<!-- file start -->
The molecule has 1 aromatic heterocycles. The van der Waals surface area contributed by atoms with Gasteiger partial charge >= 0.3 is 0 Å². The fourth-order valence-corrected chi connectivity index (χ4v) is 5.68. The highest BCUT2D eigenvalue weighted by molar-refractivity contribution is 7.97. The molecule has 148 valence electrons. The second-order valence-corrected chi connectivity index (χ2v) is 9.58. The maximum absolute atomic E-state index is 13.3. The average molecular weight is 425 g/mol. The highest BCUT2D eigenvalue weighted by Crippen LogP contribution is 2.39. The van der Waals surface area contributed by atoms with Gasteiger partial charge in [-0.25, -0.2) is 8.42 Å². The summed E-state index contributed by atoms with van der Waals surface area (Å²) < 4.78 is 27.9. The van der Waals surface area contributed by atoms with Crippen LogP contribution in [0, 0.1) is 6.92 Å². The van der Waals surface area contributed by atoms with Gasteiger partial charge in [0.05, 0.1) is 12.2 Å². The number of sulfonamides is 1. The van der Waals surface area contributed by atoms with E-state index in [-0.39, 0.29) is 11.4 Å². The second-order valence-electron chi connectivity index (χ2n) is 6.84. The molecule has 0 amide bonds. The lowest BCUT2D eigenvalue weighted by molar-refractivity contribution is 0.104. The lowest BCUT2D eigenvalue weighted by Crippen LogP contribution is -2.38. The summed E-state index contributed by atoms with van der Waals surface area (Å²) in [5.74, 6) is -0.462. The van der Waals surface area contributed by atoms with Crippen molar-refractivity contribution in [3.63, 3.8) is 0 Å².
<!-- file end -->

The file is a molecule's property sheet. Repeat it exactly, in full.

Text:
The molecule has 1 aromatic heterocycles. The van der Waals surface area contributed by atoms with Gasteiger partial charge >= 0.3 is 0 Å². The fourth-order valence-corrected chi connectivity index (χ4v) is 5.68. The highest BCUT2D eigenvalue weighted by molar-refractivity contribution is 7.97. The molecule has 148 valence electrons. The second-order valence-corrected chi connectivity index (χ2v) is 9.58. The maximum absolute atomic E-state index is 13.3. The average molecular weight is 425 g/mol. The highest BCUT2D eigenvalue weighted by Crippen LogP contribution is 2.39. The van der Waals surface area contributed by atoms with Gasteiger partial charge in [-0.25, -0.2) is 8.42 Å². The summed E-state index contributed by atoms with van der Waals surface area (Å²) < 4.78 is 27.9. The van der Waals surface area contributed by atoms with Crippen LogP contribution in [0, 0.1) is 6.92 Å². The van der Waals surface area contributed by atoms with Gasteiger partial charge in [0.05, 0.1) is 12.2 Å². The number of sulfonamides is 1. The van der Waals surface area contributed by atoms with E-state index in [-0.39, 0.29) is 11.4 Å². The second-order valence-electron chi connectivity index (χ2n) is 6.84. The molecule has 0 amide bonds. The lowest BCUT2D eigenvalue weighted by molar-refractivity contribution is 0.104. The lowest BCUT2D eigenvalue weighted by Crippen LogP contribution is -2.38. The summed E-state index contributed by atoms with van der Waals surface area (Å²) in [5.74, 6) is -0.462. The van der Waals surface area contributed by atoms with Crippen molar-refractivity contribution in [3.63, 3.8) is 0 Å².